We all love having pastas for dinner, the sauces are usually easy to make, the ingredients are simple and easy to purchase, my focus is always on using fresh in season and local ingredients.

Broccoli pine nut pesto with gluten-free fusilli (Gogo Quinoa), Spaghetti and Zoodles (Zucchini noodles) all’amatriciana (San Marzano Canned tomatoes, guanciale (smoked pork cheek), garlic and Pecorino romano).  I substituted the half the spaghetti with zoodles (love my spiralizer).

Easy Sunday supper: Broccoli, pine nuts, dried chilli pepper pesto with gluten-free (GoGo Quinoa) fusilli and parmesan reggiano
Spaghetti and Zoodles (courgetti/zucchini noodles) all’amatriciana – It’s not entirely vegetarian as the sauce is made of guanciale (smoked Italian pork cheek) and San Marzano tomatoes (variety of plum tomatoes (sweeter, stronger taste and less acidic – available Canned in Italian food stores Cioffis (East Hastings). I’ve used heirloom tomatoes (in season now) and it was so delicious.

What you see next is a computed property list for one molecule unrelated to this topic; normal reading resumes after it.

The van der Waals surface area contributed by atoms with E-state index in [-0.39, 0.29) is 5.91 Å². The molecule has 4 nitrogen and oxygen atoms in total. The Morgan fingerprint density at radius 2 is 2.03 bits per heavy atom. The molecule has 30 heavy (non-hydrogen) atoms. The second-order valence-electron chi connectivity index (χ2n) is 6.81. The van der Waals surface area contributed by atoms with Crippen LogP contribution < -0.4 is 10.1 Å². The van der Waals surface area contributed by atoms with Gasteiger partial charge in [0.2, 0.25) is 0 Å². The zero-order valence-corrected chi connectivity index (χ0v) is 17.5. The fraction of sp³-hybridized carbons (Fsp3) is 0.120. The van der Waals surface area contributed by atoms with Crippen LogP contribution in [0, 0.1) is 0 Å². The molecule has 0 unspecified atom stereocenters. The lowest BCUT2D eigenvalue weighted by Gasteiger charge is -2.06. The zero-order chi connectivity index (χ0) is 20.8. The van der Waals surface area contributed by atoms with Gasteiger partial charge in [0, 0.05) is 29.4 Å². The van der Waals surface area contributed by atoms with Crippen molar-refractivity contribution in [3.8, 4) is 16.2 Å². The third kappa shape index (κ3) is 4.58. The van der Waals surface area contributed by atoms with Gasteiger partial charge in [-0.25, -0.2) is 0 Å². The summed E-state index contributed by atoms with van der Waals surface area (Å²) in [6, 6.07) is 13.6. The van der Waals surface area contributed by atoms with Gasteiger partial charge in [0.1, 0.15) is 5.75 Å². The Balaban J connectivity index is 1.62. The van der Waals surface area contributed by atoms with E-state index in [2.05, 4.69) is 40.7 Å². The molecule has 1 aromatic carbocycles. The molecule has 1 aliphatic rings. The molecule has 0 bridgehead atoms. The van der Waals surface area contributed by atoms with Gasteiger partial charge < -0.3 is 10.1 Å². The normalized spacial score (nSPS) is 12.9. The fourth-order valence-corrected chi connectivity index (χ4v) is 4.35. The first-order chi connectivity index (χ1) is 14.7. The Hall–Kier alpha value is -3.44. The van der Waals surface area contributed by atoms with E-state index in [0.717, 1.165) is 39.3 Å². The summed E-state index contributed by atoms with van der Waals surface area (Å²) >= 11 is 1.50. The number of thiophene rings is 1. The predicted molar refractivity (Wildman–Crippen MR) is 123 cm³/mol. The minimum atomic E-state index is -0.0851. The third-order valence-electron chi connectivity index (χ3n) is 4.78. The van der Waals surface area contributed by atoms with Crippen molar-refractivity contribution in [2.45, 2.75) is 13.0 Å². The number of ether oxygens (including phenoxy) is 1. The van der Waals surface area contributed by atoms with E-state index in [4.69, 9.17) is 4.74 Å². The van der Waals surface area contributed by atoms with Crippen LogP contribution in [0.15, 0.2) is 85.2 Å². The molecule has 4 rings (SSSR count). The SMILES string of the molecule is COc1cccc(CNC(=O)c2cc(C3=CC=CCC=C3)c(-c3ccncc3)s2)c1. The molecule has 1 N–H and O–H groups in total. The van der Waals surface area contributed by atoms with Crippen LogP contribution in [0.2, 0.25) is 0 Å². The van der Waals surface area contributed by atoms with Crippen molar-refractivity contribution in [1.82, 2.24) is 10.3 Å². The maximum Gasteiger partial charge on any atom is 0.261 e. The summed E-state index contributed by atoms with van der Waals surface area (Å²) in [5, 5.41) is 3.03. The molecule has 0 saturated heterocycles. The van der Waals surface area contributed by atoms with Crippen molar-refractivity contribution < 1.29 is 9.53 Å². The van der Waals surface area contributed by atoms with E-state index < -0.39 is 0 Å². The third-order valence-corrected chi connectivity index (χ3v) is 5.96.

Good reads: The Italian Pasta cookbook is actually an old publication, the Chinese book is translated from a Japanese cookbook written by a popular and famous chef in Tokyo. I’ve been reading a lot more in Chinese lately, trying to learn the terms and cross reference.

Some upcoming Events in Vancouver:

September 29th – Sake Festival (consumer tasting in the evening), check website for information.


Farmers Market schedule and location will change at the end of October, winter market begins!


Eat Vancouver (October 4 to 7) – check out their website for events, there’s no market place this year but plenty of special dinners